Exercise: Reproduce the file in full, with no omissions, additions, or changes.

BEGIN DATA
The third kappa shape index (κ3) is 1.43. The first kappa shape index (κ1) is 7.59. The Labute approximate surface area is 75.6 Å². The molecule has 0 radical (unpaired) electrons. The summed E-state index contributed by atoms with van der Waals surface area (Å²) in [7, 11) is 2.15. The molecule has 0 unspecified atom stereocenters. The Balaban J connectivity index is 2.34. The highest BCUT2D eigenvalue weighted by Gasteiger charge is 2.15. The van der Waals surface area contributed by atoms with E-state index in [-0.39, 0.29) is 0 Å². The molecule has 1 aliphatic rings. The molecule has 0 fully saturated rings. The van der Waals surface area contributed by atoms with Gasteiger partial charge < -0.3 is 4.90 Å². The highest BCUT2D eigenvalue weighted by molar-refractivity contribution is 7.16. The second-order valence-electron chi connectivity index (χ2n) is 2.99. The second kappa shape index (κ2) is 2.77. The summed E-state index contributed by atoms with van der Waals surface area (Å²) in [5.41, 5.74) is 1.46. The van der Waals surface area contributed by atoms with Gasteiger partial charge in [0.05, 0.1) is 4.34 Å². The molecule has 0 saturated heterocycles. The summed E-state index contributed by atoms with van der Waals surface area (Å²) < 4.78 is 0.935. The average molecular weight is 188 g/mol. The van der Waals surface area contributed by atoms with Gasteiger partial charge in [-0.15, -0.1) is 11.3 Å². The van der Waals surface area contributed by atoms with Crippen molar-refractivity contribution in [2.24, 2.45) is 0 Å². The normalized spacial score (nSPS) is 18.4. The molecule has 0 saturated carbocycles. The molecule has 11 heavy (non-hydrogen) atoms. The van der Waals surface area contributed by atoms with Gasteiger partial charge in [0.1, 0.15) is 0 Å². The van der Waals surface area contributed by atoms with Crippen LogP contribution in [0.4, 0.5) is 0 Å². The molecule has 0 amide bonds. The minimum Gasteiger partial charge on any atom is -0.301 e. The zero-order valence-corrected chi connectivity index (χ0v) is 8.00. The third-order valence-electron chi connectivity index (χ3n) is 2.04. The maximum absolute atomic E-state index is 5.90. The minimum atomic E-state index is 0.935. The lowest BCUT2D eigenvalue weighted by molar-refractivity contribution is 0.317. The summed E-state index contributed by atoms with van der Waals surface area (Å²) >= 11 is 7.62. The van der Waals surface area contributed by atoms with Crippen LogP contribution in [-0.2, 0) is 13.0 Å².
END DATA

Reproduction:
The third kappa shape index (κ3) is 1.43. The first kappa shape index (κ1) is 7.59. The Labute approximate surface area is 75.6 Å². The molecule has 0 radical (unpaired) electrons. The summed E-state index contributed by atoms with van der Waals surface area (Å²) in [7, 11) is 2.15. The molecule has 0 unspecified atom stereocenters. The Balaban J connectivity index is 2.34. The highest BCUT2D eigenvalue weighted by Gasteiger charge is 2.15. The van der Waals surface area contributed by atoms with E-state index in [-0.39, 0.29) is 0 Å². The molecule has 1 aliphatic rings. The molecule has 0 fully saturated rings. The van der Waals surface area contributed by atoms with Gasteiger partial charge < -0.3 is 4.90 Å². The highest BCUT2D eigenvalue weighted by molar-refractivity contribution is 7.16. The second-order valence-electron chi connectivity index (χ2n) is 2.99. The second kappa shape index (κ2) is 2.77. The summed E-state index contributed by atoms with van der Waals surface area (Å²) in [5.41, 5.74) is 1.46. The van der Waals surface area contributed by atoms with Gasteiger partial charge in [0.05, 0.1) is 4.34 Å². The molecule has 0 saturated heterocycles. The summed E-state index contributed by atoms with van der Waals surface area (Å²) < 4.78 is 0.935. The average molecular weight is 188 g/mol. The van der Waals surface area contributed by atoms with Gasteiger partial charge in [-0.15, -0.1) is 11.3 Å². The van der Waals surface area contributed by atoms with Crippen molar-refractivity contribution in [2.24, 2.45) is 0 Å². The normalized spacial score (nSPS) is 18.4. The molecule has 0 saturated carbocycles. The molecule has 11 heavy (non-hydrogen) atoms. The van der Waals surface area contributed by atoms with Gasteiger partial charge in [0.1, 0.15) is 0 Å². The van der Waals surface area contributed by atoms with Crippen LogP contribution in [0.4, 0.5) is 0 Å². The molecule has 0 amide bonds. The minimum Gasteiger partial charge on any atom is -0.301 e. The zero-order valence-corrected chi connectivity index (χ0v) is 8.00. The third-order valence-electron chi connectivity index (χ3n) is 2.04. The maximum absolute atomic E-state index is 5.90. The minimum atomic E-state index is 0.935. The lowest BCUT2D eigenvalue weighted by molar-refractivity contribution is 0.317. The summed E-state index contributed by atoms with van der Waals surface area (Å²) >= 11 is 7.62. The van der Waals surface area contributed by atoms with Crippen LogP contribution in [-0.2, 0) is 13.0 Å².